I want one!
Forever Lazy. It’s a soft fleece lie around, lounge around, full-body lazy wear. This thing looks soo warm and comfortable. It’s just the thing for me. I want it. No, I NEED this.
Isn’t the goal in life to be more comfortable? At least that’s what merchandisers and some politicians preach. We are told we shouldn’t have to go without the latest gadgets and gizmos. We are told we shouldn’t be concerned with the common good and instead focus on our own wants, our own desires, our own comforts.
Compare that message with the words we hear from Mark’s Gospel for the 2nd Sunday in Advent:
The beginning of the good news of Jesus Christ, the Son of God.
As it is written in the prophet Isaiah,
“See, I am sending my messenger ahead of you,
who will prepare your way;
the voice of one crying out in the wilderness:
‘Prepare the way of the Lord,
make his paths straight,'”
John the baptizer appeared in the wilderness, proclaiming a baptism of repentance for the forgiveness of sins. And people from the whole Judean countryside and all the people of Jerusalem were going out to him, and were baptized by him in the river Jordan, confessing their sins. Now John was clothed with camel’s hair, with a leather belt around his waist, and he ate locusts and wild honey. He proclaimed words that made people wince. He named their sin—out loud.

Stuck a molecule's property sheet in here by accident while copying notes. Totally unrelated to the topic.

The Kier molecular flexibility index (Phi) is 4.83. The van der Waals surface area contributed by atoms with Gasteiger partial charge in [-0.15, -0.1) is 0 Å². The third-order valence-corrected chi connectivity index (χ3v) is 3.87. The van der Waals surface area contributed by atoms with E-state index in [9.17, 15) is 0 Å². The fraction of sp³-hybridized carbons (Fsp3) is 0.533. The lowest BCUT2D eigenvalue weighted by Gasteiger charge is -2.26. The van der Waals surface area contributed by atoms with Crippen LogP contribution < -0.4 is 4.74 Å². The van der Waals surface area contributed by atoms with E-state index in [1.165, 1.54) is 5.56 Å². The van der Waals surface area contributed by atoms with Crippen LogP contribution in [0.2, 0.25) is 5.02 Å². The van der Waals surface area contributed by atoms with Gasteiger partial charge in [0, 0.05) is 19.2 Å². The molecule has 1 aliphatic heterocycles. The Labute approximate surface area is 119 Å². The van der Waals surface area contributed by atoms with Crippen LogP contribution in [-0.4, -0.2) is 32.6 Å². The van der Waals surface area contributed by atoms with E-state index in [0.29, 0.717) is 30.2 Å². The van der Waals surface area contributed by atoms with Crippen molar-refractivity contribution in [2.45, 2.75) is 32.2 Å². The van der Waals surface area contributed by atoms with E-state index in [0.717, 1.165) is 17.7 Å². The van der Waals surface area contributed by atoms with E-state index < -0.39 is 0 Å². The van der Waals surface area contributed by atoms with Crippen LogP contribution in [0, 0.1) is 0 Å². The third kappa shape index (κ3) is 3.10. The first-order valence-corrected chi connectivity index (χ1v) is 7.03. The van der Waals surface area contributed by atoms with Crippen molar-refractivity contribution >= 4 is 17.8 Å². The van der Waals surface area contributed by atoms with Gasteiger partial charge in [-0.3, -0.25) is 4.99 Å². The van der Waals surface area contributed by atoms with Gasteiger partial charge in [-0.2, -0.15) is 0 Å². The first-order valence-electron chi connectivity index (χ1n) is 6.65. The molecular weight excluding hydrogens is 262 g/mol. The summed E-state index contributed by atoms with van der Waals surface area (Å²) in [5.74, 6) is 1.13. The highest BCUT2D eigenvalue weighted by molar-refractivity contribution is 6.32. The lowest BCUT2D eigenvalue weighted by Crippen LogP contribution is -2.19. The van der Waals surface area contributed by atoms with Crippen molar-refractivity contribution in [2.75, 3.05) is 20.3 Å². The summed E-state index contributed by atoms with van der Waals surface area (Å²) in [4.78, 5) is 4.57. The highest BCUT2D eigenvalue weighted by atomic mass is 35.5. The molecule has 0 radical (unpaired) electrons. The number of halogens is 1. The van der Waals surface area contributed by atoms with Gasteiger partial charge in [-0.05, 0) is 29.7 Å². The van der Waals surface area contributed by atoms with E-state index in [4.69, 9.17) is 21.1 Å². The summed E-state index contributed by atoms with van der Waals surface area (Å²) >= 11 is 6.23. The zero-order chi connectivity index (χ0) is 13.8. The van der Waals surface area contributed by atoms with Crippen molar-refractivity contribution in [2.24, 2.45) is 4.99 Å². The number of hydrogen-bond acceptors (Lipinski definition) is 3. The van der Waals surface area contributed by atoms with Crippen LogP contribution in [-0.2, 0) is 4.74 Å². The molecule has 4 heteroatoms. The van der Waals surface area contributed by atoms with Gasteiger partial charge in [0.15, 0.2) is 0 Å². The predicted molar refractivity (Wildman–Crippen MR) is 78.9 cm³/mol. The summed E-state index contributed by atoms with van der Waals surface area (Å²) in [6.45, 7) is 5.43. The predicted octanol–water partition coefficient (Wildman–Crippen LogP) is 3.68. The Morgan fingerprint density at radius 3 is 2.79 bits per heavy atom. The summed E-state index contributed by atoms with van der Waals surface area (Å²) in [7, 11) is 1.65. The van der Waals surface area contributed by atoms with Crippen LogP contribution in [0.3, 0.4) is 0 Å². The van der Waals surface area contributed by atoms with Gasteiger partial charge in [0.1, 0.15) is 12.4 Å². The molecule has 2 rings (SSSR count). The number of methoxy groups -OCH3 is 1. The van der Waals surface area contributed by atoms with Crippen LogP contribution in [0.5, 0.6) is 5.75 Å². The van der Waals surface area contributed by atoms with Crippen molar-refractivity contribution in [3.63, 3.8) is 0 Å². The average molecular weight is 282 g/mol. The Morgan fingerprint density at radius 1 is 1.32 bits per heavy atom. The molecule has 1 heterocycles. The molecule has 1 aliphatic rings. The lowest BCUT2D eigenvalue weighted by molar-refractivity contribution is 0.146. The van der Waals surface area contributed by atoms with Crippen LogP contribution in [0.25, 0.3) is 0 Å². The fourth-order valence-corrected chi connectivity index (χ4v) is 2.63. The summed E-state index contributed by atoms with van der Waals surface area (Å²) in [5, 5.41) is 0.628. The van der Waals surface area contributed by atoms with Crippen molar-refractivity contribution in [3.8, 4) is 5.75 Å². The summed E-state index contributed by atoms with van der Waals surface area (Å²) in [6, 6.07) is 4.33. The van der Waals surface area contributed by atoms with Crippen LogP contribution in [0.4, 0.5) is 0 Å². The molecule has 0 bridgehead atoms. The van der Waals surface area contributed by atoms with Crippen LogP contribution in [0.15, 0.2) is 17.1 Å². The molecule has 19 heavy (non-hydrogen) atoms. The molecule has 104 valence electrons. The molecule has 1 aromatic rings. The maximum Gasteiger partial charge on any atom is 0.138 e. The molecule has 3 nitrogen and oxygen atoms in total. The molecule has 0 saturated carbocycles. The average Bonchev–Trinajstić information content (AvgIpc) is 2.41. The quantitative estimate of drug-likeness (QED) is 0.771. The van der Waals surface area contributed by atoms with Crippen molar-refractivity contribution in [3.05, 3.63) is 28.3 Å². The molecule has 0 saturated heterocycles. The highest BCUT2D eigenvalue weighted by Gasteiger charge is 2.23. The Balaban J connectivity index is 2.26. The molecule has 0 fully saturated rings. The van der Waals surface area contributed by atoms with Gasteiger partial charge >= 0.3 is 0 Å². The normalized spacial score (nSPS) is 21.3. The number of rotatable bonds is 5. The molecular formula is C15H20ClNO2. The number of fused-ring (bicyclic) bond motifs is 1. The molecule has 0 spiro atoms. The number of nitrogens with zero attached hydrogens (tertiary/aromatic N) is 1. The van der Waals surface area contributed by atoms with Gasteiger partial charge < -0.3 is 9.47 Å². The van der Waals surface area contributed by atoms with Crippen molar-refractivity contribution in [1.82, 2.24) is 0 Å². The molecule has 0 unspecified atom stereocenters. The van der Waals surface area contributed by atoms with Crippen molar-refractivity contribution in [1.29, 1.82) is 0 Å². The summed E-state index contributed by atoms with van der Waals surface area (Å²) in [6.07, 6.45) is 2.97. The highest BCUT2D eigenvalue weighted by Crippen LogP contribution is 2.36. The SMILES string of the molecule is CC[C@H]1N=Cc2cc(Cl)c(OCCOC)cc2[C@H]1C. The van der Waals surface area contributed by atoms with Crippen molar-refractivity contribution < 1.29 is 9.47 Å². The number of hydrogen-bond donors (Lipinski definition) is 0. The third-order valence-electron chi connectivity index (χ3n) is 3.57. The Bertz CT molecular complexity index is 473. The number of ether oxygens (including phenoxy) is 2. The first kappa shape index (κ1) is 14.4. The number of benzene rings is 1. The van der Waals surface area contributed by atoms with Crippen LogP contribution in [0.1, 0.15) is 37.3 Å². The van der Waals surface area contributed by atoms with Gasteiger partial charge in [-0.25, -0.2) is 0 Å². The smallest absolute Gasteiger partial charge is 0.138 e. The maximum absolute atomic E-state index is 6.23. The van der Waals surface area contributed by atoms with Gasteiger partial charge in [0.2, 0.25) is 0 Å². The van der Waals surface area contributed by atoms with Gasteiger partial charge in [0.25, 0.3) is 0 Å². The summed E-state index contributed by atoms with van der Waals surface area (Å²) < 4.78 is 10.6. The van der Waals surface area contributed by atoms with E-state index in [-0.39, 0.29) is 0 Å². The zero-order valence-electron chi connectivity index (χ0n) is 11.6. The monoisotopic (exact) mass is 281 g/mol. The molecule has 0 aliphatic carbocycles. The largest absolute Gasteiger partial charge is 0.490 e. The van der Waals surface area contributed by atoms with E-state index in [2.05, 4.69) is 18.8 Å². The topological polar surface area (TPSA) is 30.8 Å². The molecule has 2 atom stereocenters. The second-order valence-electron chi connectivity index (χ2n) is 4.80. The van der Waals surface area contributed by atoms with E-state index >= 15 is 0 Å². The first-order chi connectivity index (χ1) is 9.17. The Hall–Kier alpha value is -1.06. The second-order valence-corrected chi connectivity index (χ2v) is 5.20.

John’s message of repentance is not about being or feeling comfortable. Repentance is turning away from our sin and brokenness. This is usually uncomfortably hard work. It is easier just to ignore our shortcomings, our weakness. It’s easier to ignore the evils at work in our economic systems. It’s easier to go with the flow, but that is not God’s intention for us and this world. God is loving us into being the people God intends us to be. That is why noted preacher and faith leader William Sloan Coffin is quoted as saying, “I’m not OK, you’re not Ok, and that’s OK”. Sin is not OK, but God’s love is more than OK.
Prayer: God who is beyond forever. Through your love, give me the strength to see myself honestly. Open my eyes not only to my own faults, those of others and those of our world, but to your presence in me and in the world. Help me to feel your forgiveness; help me to forgive. Amen.
Suggested Action: This week practice forgiveness. Look deeply and honestly at yourself. Spend time thinking and praying about your words, your thoughts, your actions. Pick one thing; name it, and write it down. Accept God’s forgiveness; forgive yourself, and take real steps to change.